Future projects are a clear indication of some of the thinking of leading mobile figures. Regular meetings are held to discuss what are the most important areas for research, and to focus on pragmatic issues such as market enablers and possible obstacles.

An ongoing core research programme is looking at the mobile market beyond 3G and in a 2010 scenario. Specific research areas include four subjects.

First, developing wireless access technology. This covers the whole spectrum from personal area to wide area networks. It also includes all aspects from increasing intelligence and speed to adaptability and range.

Second, how to evolve to an all-IP infrastructure with a particular emphasis on management and security issues.

Third, how to manage the 'personal distributed environment' - a term encompassing all manner of voice, data and video communication on the move.

Fourth, the interaction and integration of mobile and broadcast networks.

Future Plans

The challenges and plans of the Mobile VCE echo many of the wider challenges facing the mobile industry.

The group is seeking to increase membership - having lost some members due to the economic conditions including some company failures. But part of this remit is to look for members from beyond the traditional mobile market, to include IT, entertainment and content companies.

Mobile VCE is trying to further internationalize its work. It already has strong links with the Yokosuka Research Park in Japan. This is the center for mobile research in Japan and contains over 6,000 engineers and researchers. Interestingly, it has recently opened its doors to Internet and broadcasting groups. There are links to the US Software Defined Radio group. There are also plans to widen the research scope to non-UK universities. However, there has been some feedback that the UK universities remain the most focused of international institutions on the mobile market and on understanding commercial demands. The Mobile VCE is also looking to further contribute to international standards work. It already works with the Wireless World Research Forum (WWRF).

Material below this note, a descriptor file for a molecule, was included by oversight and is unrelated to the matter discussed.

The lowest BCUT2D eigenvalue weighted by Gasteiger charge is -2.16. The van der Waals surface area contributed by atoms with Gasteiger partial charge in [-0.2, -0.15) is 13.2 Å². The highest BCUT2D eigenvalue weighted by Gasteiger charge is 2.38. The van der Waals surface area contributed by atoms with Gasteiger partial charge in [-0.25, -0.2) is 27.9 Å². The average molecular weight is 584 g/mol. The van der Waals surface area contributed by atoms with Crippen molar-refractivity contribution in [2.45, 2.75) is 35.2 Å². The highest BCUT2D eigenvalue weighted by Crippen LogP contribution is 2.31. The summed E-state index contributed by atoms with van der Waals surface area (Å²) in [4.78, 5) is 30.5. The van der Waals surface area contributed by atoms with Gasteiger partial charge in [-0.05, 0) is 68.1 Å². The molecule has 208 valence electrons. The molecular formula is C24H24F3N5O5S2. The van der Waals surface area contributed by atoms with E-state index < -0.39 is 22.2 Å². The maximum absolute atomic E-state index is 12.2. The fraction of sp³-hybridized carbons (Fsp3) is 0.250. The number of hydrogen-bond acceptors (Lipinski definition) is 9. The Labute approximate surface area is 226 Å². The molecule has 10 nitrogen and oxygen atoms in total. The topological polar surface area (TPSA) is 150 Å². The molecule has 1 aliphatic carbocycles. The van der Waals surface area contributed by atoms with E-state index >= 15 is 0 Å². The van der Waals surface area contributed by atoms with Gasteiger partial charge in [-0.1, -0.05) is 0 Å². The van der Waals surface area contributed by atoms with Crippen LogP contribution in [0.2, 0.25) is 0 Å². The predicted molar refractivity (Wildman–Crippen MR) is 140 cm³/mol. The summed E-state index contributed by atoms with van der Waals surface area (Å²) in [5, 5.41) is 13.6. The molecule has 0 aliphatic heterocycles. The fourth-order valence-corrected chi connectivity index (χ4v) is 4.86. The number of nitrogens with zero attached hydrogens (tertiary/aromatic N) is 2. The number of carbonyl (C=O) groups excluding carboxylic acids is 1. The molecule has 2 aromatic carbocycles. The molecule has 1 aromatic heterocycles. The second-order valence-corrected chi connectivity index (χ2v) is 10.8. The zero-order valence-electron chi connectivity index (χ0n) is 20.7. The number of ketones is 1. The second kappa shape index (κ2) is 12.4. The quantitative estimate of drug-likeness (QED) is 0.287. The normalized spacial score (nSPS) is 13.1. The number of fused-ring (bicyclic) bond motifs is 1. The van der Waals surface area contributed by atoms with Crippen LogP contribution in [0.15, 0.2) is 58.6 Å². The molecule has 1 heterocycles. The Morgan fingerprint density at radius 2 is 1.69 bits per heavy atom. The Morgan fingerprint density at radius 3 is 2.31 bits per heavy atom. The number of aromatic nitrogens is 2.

Members are also pushing the Mobile VCE to widen its involvement in two areas. First, is in training where it has been suggested that the group has a role. In fact, a first course has already been held on mobile cellular communications systems. Second, is in acting as a vehicle for members to represent their combined views.

Lessons to be Learnt

The recent tightening of belts in the mobile industry has made many vendors reconsider the investments they are making in both R&D and in bodies such as the Mobile VCE. That would be a mistake. The mobile industry has often failed to look far enough ahead, and anticipate problems such as interoperability, management, performance and security.

The idea of working alone in R&D, often a legacy from the fixed carrier world, is also misplaced. Such shared organizations as the Mobile VCE can be a far more effective way to do R&D.

However, groups such as the Mobile VCE also need to accelerate efforts to broaden their membership from traditional mobile players to the wider IT and media companies who will be increasingly part of the mobile world. To really try and understand a 2010 scenario, and only take the views of the traditional mobile players, would really be a terrible mistake.